Corticosteroids can be helpful in the treatment of a few select types of sore throats. Although they impair immune function, the anti-inflammatory effect can be very useful. They are mostly used in cases of severe tonsillitis, eppiglottitis, or in cases of croup.
Sore Throat Surgery
Surgical drainage of an abscess behind a tonsil (peritonsillar abscess) or between the spine and pharynx (retropharyngeal abscess) is required in rare cases. Tonsillectomy or surgical removal of the tonsils is occasionally indicated for tonsillitis that returns often (once a month) or that causes breathing or sleep problems.
Sore Throat and Pregnancy
Pregnant women who develop a sore throat can still receive treatment for the condition. Viral illnesses only require supportive treatment, and home remedies and self-care steps (described above) are generally safe in pregnancy. Talk to your doctor about the right choice for pain medication if it is required. Some antibiotics are safe for pregnant women; if you develop a bacterial infection, your doctor can prescribe antibiotics that have been proven to be safe for both mother and baby. It is very important not to abstain from treatment for a bacterial infection; since if untreated, the infection may cause serious complications.
Sore Throat Follow-up
As with other illness, a doctor should be contacted doctor if a person becomes worse despite treatment. Sometimes, determining whether a condition became worse because of the natural course of the illness, or because of a side effect of the medication the patient is taking can be difficult. (For example, both the infection causing a sore throat and a reaction to medication can cause nausea.)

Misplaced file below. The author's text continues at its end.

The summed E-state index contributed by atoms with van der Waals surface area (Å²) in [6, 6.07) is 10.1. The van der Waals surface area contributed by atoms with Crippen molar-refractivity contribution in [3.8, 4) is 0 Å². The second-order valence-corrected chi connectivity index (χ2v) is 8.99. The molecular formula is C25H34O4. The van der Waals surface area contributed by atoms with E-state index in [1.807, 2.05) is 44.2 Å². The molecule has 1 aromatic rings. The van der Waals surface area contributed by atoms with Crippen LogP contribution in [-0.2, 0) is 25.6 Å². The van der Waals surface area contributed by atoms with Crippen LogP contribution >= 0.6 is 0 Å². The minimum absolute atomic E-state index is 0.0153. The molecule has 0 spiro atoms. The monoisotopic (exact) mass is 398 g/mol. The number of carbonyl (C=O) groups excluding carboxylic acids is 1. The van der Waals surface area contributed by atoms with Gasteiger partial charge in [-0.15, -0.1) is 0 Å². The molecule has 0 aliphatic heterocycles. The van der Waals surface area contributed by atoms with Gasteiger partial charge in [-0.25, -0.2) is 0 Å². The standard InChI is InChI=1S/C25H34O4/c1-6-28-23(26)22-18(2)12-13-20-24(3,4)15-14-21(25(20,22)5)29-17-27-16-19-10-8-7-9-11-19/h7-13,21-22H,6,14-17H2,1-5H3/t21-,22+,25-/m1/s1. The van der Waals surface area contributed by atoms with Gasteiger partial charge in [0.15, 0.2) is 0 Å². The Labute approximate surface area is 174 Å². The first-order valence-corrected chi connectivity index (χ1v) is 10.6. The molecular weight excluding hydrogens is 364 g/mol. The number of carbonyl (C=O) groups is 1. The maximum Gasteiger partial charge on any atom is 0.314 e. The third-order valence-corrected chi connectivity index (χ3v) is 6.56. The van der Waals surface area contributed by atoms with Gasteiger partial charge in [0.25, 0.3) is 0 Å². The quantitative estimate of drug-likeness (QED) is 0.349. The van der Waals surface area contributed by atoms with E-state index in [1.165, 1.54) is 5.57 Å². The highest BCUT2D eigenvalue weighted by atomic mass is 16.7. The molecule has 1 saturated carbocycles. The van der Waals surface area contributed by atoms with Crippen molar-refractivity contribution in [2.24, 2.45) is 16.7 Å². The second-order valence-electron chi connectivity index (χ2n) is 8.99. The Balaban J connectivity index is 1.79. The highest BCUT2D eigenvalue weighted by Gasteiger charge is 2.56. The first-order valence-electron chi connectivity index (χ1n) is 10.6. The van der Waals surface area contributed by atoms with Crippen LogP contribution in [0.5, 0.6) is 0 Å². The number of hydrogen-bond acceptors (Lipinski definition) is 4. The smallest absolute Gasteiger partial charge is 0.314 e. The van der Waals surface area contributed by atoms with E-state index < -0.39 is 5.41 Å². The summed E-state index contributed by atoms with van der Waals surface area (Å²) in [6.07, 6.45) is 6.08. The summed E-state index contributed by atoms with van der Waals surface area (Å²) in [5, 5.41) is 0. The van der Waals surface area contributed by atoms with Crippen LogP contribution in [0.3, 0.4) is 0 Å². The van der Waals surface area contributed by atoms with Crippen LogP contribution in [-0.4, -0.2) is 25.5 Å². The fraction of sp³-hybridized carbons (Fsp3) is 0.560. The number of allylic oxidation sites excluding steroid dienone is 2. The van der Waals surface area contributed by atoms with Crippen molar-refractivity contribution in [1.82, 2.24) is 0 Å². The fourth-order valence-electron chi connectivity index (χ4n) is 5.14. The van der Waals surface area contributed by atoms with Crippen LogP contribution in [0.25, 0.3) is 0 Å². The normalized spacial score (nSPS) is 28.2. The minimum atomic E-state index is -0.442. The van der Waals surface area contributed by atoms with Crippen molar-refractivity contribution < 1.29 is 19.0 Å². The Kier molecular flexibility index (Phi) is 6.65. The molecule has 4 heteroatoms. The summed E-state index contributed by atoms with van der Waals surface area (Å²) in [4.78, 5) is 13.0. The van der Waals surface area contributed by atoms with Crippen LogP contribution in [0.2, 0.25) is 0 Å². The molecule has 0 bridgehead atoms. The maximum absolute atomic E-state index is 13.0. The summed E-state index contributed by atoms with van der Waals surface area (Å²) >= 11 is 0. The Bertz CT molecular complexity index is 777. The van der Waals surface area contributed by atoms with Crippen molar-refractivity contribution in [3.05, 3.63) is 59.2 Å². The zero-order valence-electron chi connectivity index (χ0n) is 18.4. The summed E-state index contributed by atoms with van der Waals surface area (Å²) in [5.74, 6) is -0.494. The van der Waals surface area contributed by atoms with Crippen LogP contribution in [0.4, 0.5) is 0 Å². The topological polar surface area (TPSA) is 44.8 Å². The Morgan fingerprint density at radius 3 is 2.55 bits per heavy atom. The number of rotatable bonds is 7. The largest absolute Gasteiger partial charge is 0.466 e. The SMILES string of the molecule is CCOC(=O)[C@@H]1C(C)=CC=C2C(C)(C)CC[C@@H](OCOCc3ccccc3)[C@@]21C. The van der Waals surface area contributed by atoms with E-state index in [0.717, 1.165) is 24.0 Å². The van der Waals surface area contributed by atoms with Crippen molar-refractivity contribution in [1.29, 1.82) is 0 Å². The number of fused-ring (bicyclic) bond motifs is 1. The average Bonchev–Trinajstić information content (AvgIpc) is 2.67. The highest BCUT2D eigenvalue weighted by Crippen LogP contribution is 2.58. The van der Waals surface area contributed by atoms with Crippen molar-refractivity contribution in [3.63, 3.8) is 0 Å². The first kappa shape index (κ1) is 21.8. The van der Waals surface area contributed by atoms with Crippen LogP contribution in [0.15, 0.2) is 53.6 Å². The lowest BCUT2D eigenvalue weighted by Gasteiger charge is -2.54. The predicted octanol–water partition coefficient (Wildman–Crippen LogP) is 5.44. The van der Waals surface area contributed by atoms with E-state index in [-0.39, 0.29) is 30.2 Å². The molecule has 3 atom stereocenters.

How to Prevent Sore Throat
Avoiding close contact with ill people can help a person from getting a throat infection. Cold viruses appear to be more readily transmitted than Streptococcal infections. Only some family members exposed to Streptococcus develop strep throat. Usually a person with strep throat becomes noninfectious within 24 hours after the first antibiotic dose. The incubation period (the time between exposure to strep germs and onset of illness) is usually 2-5 days. Children should stay home from school and day care during infectious periods.
Being vigilant about hand washing is the best way to prevent any kind of infection. Many viruses can be transmitted by contamination of common surfaces. It is important to teach children the importance of hand washing using soap and water and/or hand sanitizer. Avoid sharing of drinking and eating utensils and other personal items can also be an effective preventive measure.
Sore Throat Prognosis
Only in very rare cases are sore throats due to serious conditions. Although rare, complications of strep throat such as rheumatic fever, poststreptococcal glomerulonephritis, and epiglottitis can cause serious illness or death.
What Are Sore Throat Complications?
Rarely, bacterial infections of the throat can lead to complications including abscess formation and spread of the infection. Rheumatic fever (a condition that can cause damage to the heart, nerves, skin, and joints) and poststreptococcal glomerulonephritis (a form of kidney inflammation) are rare complications of untreated strep throat.